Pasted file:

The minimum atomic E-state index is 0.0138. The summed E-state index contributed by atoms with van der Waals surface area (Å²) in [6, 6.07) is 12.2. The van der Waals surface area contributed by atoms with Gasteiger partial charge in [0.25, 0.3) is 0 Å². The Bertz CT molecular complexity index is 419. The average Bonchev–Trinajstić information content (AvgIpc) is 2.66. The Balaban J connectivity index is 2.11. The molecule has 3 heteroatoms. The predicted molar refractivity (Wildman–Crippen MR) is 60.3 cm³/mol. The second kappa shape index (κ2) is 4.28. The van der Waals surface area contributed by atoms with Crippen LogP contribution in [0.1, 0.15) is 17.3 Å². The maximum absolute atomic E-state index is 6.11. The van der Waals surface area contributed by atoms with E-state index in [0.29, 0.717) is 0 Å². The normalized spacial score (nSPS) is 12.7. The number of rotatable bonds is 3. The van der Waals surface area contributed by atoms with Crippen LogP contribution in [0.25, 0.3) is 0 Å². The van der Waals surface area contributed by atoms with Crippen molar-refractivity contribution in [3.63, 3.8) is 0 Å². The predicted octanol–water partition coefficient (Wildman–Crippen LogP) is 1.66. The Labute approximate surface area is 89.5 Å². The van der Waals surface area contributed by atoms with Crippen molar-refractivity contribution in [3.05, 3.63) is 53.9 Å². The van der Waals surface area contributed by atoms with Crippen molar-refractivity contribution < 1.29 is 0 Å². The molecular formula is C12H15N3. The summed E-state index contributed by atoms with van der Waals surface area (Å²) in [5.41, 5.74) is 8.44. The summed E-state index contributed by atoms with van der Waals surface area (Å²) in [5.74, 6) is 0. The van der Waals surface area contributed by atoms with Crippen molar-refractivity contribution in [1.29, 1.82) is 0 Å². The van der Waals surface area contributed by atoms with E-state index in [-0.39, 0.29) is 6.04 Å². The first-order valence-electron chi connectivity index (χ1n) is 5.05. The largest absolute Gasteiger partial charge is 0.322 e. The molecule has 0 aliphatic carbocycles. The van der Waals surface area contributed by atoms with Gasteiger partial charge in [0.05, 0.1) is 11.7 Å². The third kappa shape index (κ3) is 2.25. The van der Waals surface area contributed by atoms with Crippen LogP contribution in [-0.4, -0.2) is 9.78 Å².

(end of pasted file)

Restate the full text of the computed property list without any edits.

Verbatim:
The minimum atomic E-state index is 0.0138. The summed E-state index contributed by atoms with van der Waals surface area (Å²) in [6, 6.07) is 12.2. The van der Waals surface area contributed by atoms with Gasteiger partial charge in [0.25, 0.3) is 0 Å². The Bertz CT molecular complexity index is 419. The average Bonchev–Trinajstić information content (AvgIpc) is 2.66. The Balaban J connectivity index is 2.11. The molecule has 3 heteroatoms. The predicted molar refractivity (Wildman–Crippen MR) is 60.3 cm³/mol. The second kappa shape index (κ2) is 4.28. The van der Waals surface area contributed by atoms with Crippen LogP contribution in [0.1, 0.15) is 17.3 Å². The maximum absolute atomic E-state index is 6.11. The van der Waals surface area contributed by atoms with E-state index in [0.29, 0.717) is 0 Å². The normalized spacial score (nSPS) is 12.7. The number of rotatable bonds is 3. The van der Waals surface area contributed by atoms with Crippen LogP contribution in [0.25, 0.3) is 0 Å². The van der Waals surface area contributed by atoms with Crippen molar-refractivity contribution in [3.63, 3.8) is 0 Å². The predicted octanol–water partition coefficient (Wildman–Crippen LogP) is 1.66. The Labute approximate surface area is 89.5 Å². The van der Waals surface area contributed by atoms with Crippen molar-refractivity contribution in [3.05, 3.63) is 53.9 Å². The van der Waals surface area contributed by atoms with Crippen molar-refractivity contribution < 1.29 is 0 Å². The molecular formula is C12H15N3. The summed E-state index contributed by atoms with van der Waals surface area (Å²) in [5.41, 5.74) is 8.44. The summed E-state index contributed by atoms with van der Waals surface area (Å²) in [5.74, 6) is 0. The van der Waals surface area contributed by atoms with Crippen molar-refractivity contribution in [1.29, 1.82) is 0 Å². The van der Waals surface area contributed by atoms with E-state index in [-0.39, 0.29) is 6.04 Å². The first-order valence-electron chi connectivity index (χ1n) is 5.05. The largest absolute Gasteiger partial charge is 0.322 e. The molecule has 0 aliphatic carbocycles. The van der Waals surface area contributed by atoms with Gasteiger partial charge in [0.05, 0.1) is 11.7 Å². The third kappa shape index (κ3) is 2.25. The van der Waals surface area contributed by atoms with Crippen LogP contribution in [-0.4, -0.2) is 9.78 Å².